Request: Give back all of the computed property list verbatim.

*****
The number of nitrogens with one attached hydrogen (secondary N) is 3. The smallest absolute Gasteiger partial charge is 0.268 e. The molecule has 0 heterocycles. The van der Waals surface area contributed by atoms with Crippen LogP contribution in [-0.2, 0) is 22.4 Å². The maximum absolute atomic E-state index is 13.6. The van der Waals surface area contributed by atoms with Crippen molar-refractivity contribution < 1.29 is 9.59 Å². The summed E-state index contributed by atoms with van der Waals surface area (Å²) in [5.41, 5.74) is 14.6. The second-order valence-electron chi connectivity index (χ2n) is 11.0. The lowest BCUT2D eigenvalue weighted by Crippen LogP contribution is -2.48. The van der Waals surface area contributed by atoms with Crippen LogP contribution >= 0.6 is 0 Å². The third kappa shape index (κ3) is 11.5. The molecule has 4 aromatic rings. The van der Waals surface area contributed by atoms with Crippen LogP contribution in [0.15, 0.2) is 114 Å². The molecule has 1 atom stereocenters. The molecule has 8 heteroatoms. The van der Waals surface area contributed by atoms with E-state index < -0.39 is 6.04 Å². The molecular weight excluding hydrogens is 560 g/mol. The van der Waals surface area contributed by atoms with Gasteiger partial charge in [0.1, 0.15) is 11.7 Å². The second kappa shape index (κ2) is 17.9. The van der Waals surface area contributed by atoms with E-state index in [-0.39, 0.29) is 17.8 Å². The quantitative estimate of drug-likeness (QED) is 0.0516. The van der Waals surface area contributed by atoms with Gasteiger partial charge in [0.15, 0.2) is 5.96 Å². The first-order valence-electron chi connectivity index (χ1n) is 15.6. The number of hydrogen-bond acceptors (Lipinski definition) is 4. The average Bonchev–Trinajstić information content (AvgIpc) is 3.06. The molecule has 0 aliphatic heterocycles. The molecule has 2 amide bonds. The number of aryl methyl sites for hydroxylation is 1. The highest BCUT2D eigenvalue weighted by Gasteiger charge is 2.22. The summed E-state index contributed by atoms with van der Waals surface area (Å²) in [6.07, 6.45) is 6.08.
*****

The number of nitrogens with one attached hydrogen (secondary N) is 3. The smallest absolute Gasteiger partial charge is 0.268 e. The molecule has 0 heterocycles. The van der Waals surface area contributed by atoms with Crippen LogP contribution in [-0.2, 0) is 22.4 Å². The maximum absolute atomic E-state index is 13.6. The van der Waals surface area contributed by atoms with Crippen molar-refractivity contribution < 1.29 is 9.59 Å². The summed E-state index contributed by atoms with van der Waals surface area (Å²) in [5.41, 5.74) is 14.6. The second-order valence-electron chi connectivity index (χ2n) is 11.0. The lowest BCUT2D eigenvalue weighted by Crippen LogP contribution is -2.48. The van der Waals surface area contributed by atoms with Crippen LogP contribution >= 0.6 is 0 Å². The third kappa shape index (κ3) is 11.5. The molecule has 4 aromatic rings. The van der Waals surface area contributed by atoms with Crippen LogP contribution in [0.15, 0.2) is 114 Å². The molecule has 1 atom stereocenters. The molecule has 8 heteroatoms. The van der Waals surface area contributed by atoms with E-state index < -0.39 is 6.04 Å². The molecular weight excluding hydrogens is 560 g/mol. The van der Waals surface area contributed by atoms with Gasteiger partial charge in [0.1, 0.15) is 11.7 Å². The second kappa shape index (κ2) is 17.9. The van der Waals surface area contributed by atoms with E-state index in [-0.39, 0.29) is 17.8 Å². The quantitative estimate of drug-likeness (QED) is 0.0516. The van der Waals surface area contributed by atoms with Gasteiger partial charge in [0.15, 0.2) is 5.96 Å². The first-order valence-electron chi connectivity index (χ1n) is 15.6. The number of hydrogen-bond acceptors (Lipinski definition) is 4. The average Bonchev–Trinajstić information content (AvgIpc) is 3.06. The molecule has 0 aliphatic heterocycles. The molecule has 2 amide bonds. The number of aryl methyl sites for hydroxylation is 1. The highest BCUT2D eigenvalue weighted by Gasteiger charge is 2.22. The summed E-state index contributed by atoms with van der Waals surface area (Å²) in [6.07, 6.45) is 6.08.